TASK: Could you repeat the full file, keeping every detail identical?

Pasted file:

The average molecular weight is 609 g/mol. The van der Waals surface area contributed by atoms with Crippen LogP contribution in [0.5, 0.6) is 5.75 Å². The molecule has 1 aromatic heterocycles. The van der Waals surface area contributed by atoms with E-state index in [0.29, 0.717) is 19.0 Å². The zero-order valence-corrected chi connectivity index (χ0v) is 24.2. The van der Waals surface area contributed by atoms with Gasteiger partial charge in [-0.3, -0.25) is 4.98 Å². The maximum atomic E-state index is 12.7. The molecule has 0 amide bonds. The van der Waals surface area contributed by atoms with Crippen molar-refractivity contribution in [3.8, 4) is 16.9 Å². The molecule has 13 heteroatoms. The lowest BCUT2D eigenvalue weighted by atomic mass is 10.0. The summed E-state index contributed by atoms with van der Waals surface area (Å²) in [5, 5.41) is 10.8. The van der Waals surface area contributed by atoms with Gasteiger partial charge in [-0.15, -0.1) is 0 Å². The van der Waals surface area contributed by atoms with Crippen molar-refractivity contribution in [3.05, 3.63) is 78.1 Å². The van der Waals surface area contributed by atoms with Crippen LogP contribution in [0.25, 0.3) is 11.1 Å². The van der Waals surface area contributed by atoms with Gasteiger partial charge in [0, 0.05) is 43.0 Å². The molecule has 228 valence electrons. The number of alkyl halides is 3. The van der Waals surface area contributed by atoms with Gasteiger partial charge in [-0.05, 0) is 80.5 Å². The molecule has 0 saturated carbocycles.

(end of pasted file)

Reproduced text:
The average molecular weight is 609 g/mol. The van der Waals surface area contributed by atoms with Crippen LogP contribution in [0.5, 0.6) is 5.75 Å². The molecule has 1 aromatic heterocycles. The van der Waals surface area contributed by atoms with E-state index in [0.29, 0.717) is 19.0 Å². The zero-order valence-corrected chi connectivity index (χ0v) is 24.2. The van der Waals surface area contributed by atoms with Gasteiger partial charge in [-0.3, -0.25) is 4.98 Å². The maximum atomic E-state index is 12.7. The molecule has 0 amide bonds. The van der Waals surface area contributed by atoms with Crippen molar-refractivity contribution in [3.8, 4) is 16.9 Å². The molecule has 13 heteroatoms. The lowest BCUT2D eigenvalue weighted by atomic mass is 10.0. The summed E-state index contributed by atoms with van der Waals surface area (Å²) in [5, 5.41) is 10.8. The van der Waals surface area contributed by atoms with Gasteiger partial charge in [-0.15, -0.1) is 0 Å². The van der Waals surface area contributed by atoms with Crippen molar-refractivity contribution in [3.05, 3.63) is 78.1 Å². The van der Waals surface area contributed by atoms with Crippen LogP contribution in [0.25, 0.3) is 11.1 Å². The van der Waals surface area contributed by atoms with Gasteiger partial charge in [0, 0.05) is 43.0 Å². The molecule has 228 valence electrons. The number of alkyl halides is 3. The van der Waals surface area contributed by atoms with Gasteiger partial charge in [-0.05, 0) is 80.5 Å². The molecule has 0 saturated carbocycles.